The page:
Poland, Weliczka Salt Mine I – History and the Present
The salt mine in Wieliczka has long been among the most well-known and most visited places in Poland. In 1978 it was registered as one of the first objects on the UNESCO list of cultural and natural heritage. Today you will meet visitors from all over the world, whose steps are heading to the tours of tours underground, where they admire the result of the yearly salt mining.
The salt mine is one of the oldest in the world and the mining operations began there in the 13th century and lasted until 1996. At present, as a tourist attraction, it forms a complex of underground shafts on nine floors, at a depth of 64 to 327 meters. With about 3000 chambers and 300 km of corridors, one would certainly have lost himself, so it is only possible with a guide and only for certain parts of the underground chambers. These are illuminated and adapted for a smooth tour of the tour by visitors. Particular parts of the survey illustrate the development and method of salt mining in different periods of history.
The history of this site is long. Already during the Miocene era (13.5 million years ago), crystallisation of salts dissolved in sea water began. Its subsequent burning resulted in the formation of salts and other rocks. Even before the stone salt deposit was discovered, around 3500 BC, the salt was obtained by boiling the salt from the salt springs found on the surface. Only after the depletion of surface resources began to find it deeper underground. The deeper fountains were struck until they hit blocks of rock salt. With underground salt mining began in the Middle Ages.
You will surely know the famous proverb from the famous fairy-tale Salt Over Gold (Sul nad zlato). Salt was very important in the history of humanity. At some point, salt was considered white gold and even used as a payment. What they were aware of in Poland, and they appreciated this area very much. In the 14th century, revenues from the Krakow Salt Mines constituted a third of the wealth of the state. Until 1772, the mines were part of Krakow Salt Mines - the Krakowska County, and belonged first to the princes and later to the king. Subsequently, until 1918, under the name of Salina, they were subject to the administration of the Austrian Government. After gaining Polish independence, they became state property. During the Second World War, the Nemcami mine was used as a factory, and in 1996 the mining mining was over. In 2003, they rebuilt the old solivar, which acquires salt from underground saline waters.
As far as tourism is concerned, it has also begun to develop very soon. From the 15th century, the tourist center with tours and the 18th and 19th centuries brought its development and increased public interest. Not only ordinary visitors, but also statemen, artists and scientists came here. In the meantime, the mine served as a work area for miners and a tourist attraction. Today, this tourist attraction offers several sculptures, galleries and chapels that are part of miners and artists. When you choose to sit underground, you have to realize that what you see is not as in the cave the creation of nature, but the work of man. Without the hard and hard work of miners, we should not be admired today except for empty spaces, because the most beautiful creations were created by human action.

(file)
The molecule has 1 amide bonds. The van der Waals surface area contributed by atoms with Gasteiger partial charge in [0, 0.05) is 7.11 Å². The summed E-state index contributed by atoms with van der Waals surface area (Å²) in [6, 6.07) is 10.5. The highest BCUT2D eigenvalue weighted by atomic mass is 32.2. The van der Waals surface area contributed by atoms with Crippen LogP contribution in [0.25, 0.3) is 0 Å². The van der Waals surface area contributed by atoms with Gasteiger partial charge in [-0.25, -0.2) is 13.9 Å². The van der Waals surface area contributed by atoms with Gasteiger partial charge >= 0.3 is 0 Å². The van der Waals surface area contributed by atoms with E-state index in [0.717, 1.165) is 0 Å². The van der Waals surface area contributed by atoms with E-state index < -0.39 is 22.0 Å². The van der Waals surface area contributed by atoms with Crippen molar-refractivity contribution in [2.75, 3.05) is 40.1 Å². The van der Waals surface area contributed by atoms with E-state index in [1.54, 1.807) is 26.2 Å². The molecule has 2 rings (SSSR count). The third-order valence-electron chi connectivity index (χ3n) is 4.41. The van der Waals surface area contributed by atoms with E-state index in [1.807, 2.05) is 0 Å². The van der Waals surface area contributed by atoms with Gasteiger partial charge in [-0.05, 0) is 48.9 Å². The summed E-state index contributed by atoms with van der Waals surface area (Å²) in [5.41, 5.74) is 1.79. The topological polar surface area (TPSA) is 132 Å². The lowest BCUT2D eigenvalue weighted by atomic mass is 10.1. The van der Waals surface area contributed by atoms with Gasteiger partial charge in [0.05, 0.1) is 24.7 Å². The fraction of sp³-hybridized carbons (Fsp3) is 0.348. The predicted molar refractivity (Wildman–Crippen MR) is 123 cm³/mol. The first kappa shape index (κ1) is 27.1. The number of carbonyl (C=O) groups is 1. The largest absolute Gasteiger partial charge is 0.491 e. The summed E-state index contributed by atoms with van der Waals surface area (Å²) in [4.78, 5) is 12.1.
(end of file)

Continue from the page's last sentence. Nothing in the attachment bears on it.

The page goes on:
The route begins in the Danilowicz shaft, excavated between 1635 and 1640. It was named after the administrator of Mikolaj Danilowicz, but it was renamed to the Rudolf shaft during the Austrian rule, to honor the son of Emperor Franz Joseph I. Initially, it served exclusively for the transport of salt to the surface, but since the 19th century it has also been a traffic shaft for miners and ever-arriving tourists. There once was a wooden structure with horses powered by a traction device, which replaced the steam engine in 1874. We are now entering a masonry building with an electric pulling machine.
The salt mine is accessible only with a guide and you can enjoy the tour in many world languages. You can also order via the online form. If you are individual tourists and decide for Polish interpretation, you can buy tickets on the spot. Tickets with interpretation in Polish are also a bit cheaper and the tour takes place every time 35 people come together. Thanks to its stable climate and temperature of 14 °C you can visit the salt mines at any time of year, which is definitely an advantage. The bath is closed only during some holidays. If you want to avoid a long time and a lot of tourists, the ideal time for your visit is just autumn and winter.
If you choose Wieliczka, you should definitely set out on a journey into the depths of the salt-formed terrain. We decided to explore the most accessible chambers connected by salt corridors and spend at least the next two hours, which takes a tour of the countryside from salt. Coming up there, you can descend with us and discover some of the unique ones that are hidden in it.
Text and photos: Anna Nociarová
Edited by: Infoglobe
|Discussion at the article (0)|
Information and warnings on travelling abroad is to be found HERE.